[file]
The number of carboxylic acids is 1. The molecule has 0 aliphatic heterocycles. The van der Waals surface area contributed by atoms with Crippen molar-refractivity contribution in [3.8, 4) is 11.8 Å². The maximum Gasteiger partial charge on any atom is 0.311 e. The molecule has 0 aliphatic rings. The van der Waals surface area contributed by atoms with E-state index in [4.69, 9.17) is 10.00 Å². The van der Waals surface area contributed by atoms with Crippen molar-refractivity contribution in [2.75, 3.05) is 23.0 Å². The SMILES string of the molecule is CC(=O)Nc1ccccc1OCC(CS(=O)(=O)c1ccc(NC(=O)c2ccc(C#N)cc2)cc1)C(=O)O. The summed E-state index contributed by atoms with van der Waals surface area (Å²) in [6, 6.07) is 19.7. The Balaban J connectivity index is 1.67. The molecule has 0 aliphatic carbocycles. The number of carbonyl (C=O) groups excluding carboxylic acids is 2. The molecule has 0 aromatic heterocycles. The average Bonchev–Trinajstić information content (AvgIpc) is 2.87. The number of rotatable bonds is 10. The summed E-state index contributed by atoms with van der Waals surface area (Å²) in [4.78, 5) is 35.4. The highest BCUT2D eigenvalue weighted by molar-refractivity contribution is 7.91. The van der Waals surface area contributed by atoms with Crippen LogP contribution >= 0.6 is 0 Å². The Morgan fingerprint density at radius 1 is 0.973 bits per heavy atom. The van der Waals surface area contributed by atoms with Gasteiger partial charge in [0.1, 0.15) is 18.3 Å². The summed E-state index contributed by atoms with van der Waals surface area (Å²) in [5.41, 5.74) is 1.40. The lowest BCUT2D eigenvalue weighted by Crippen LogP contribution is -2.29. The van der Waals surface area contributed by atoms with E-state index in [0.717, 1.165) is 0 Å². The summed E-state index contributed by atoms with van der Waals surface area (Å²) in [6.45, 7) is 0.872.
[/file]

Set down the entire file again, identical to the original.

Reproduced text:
The number of carboxylic acids is 1. The molecule has 0 aliphatic heterocycles. The van der Waals surface area contributed by atoms with Crippen molar-refractivity contribution in [3.8, 4) is 11.8 Å². The maximum Gasteiger partial charge on any atom is 0.311 e. The molecule has 0 aliphatic rings. The van der Waals surface area contributed by atoms with E-state index in [4.69, 9.17) is 10.00 Å². The van der Waals surface area contributed by atoms with Crippen molar-refractivity contribution in [2.75, 3.05) is 23.0 Å². The SMILES string of the molecule is CC(=O)Nc1ccccc1OCC(CS(=O)(=O)c1ccc(NC(=O)c2ccc(C#N)cc2)cc1)C(=O)O. The summed E-state index contributed by atoms with van der Waals surface area (Å²) in [6, 6.07) is 19.7. The Balaban J connectivity index is 1.67. The molecule has 0 aliphatic carbocycles. The number of carbonyl (C=O) groups excluding carboxylic acids is 2. The molecule has 0 aromatic heterocycles. The average Bonchev–Trinajstić information content (AvgIpc) is 2.87. The number of rotatable bonds is 10. The summed E-state index contributed by atoms with van der Waals surface area (Å²) in [4.78, 5) is 35.4. The highest BCUT2D eigenvalue weighted by molar-refractivity contribution is 7.91. The van der Waals surface area contributed by atoms with Crippen LogP contribution >= 0.6 is 0 Å². The Morgan fingerprint density at radius 1 is 0.973 bits per heavy atom. The van der Waals surface area contributed by atoms with Gasteiger partial charge in [0.1, 0.15) is 18.3 Å². The summed E-state index contributed by atoms with van der Waals surface area (Å²) in [5.41, 5.74) is 1.40. The lowest BCUT2D eigenvalue weighted by Crippen LogP contribution is -2.29. The van der Waals surface area contributed by atoms with E-state index in [0.717, 1.165) is 0 Å². The summed E-state index contributed by atoms with van der Waals surface area (Å²) in [6.45, 7) is 0.872.